Most of my leads are now made from 6 core alarm cable,with 2 wires twisted together for both +ve and -ve then the data and clock lines. Im still getting a small voltage drop issue but most times im injecting power anyway so it doesnt matter.

    As for the clock rates, i havent played with them yet. Not really had a need to but I might to just see what reaction I get.
    HTH
     
  8. j1sys

    j1sys There are no rules, and those are the rules. Community Project Designer

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    one thing people aren't mentioning, at least directly: what VOLTAGE are the lights. i suspect that the cmos chips in the 12v lights are using 12v to supply the ICs. they may have a voltage divider or something but it will vary with chip and pixel design.


    imho the 74LS are putting out adequate signal levels for 5V levels for 2801 and 6803. most of the 180x pixels i have for testing are 12V. we started to see the problem on them. BUT i also think the problem could be more related to voltage than to pixel type. so 12v versions of 6803 may work BETTER with the 74ACT chips instead.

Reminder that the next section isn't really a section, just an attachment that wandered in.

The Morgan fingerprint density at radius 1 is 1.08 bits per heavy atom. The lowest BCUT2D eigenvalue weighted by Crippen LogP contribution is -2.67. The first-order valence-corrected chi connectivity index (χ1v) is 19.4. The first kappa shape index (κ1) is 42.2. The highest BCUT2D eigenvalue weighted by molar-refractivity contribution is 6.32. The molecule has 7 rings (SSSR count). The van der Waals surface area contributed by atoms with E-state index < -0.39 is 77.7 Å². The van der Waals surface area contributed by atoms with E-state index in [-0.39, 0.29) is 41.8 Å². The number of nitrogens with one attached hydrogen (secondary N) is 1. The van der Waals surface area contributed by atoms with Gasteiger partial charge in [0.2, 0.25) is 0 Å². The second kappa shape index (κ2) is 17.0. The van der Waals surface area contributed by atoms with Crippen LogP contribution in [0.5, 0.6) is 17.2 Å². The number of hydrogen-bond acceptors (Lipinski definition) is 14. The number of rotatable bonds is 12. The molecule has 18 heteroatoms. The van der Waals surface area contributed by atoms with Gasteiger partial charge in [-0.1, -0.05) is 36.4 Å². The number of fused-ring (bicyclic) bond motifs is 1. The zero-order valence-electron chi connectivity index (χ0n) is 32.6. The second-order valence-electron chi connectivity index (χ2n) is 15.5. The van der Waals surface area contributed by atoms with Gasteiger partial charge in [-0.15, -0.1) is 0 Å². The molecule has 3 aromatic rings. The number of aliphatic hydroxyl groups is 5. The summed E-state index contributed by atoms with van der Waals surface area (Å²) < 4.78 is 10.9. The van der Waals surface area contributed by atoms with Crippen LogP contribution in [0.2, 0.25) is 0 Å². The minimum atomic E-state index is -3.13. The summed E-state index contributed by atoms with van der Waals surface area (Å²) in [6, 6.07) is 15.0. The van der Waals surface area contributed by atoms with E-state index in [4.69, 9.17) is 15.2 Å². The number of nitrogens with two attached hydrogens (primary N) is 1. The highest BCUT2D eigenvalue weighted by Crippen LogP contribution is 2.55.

The reason: 74LS outputs TTL level 0 and 1 which are NOT 0v and 5v as you may expect. 74ACT outputs cmos levels which are usually closer to 0v and 5v, called rail-to-rail, signal levels. but input thresholds for 0 vs 1 or usually much lower (3v for 5v cmos). but if the pixel chip is really looking at a 12v, or close, voltage it's threshold might be higher. so the 5v cmos output will usually reach it.


    all of this will vary based on pixels, cable gauge, distance, etc. i've tested ALL 5v 2801 pixels with a 5 meter extension cable from MPH. the 12V TM180x i've tested with 5 ft and 10 ft extenders and had very good results.


    -ed
     
  9. David_AVD

    David_AVD Bite my shiny metal ass!

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    The pixel chips I've looked at are all 5V. The 12V strip uses a series resistor and zener to generate the 5V for the chip.

    I haven't pulled a TM180x pixel apart to see how they power the actual chip.
     
  10. OP
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    BradsXmasLights

    BradsXmasLights WiFi Interactive

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    That makes sense Ed - my 6803 strips are indeed 12V based. They also have the resistor & diode that David talks about.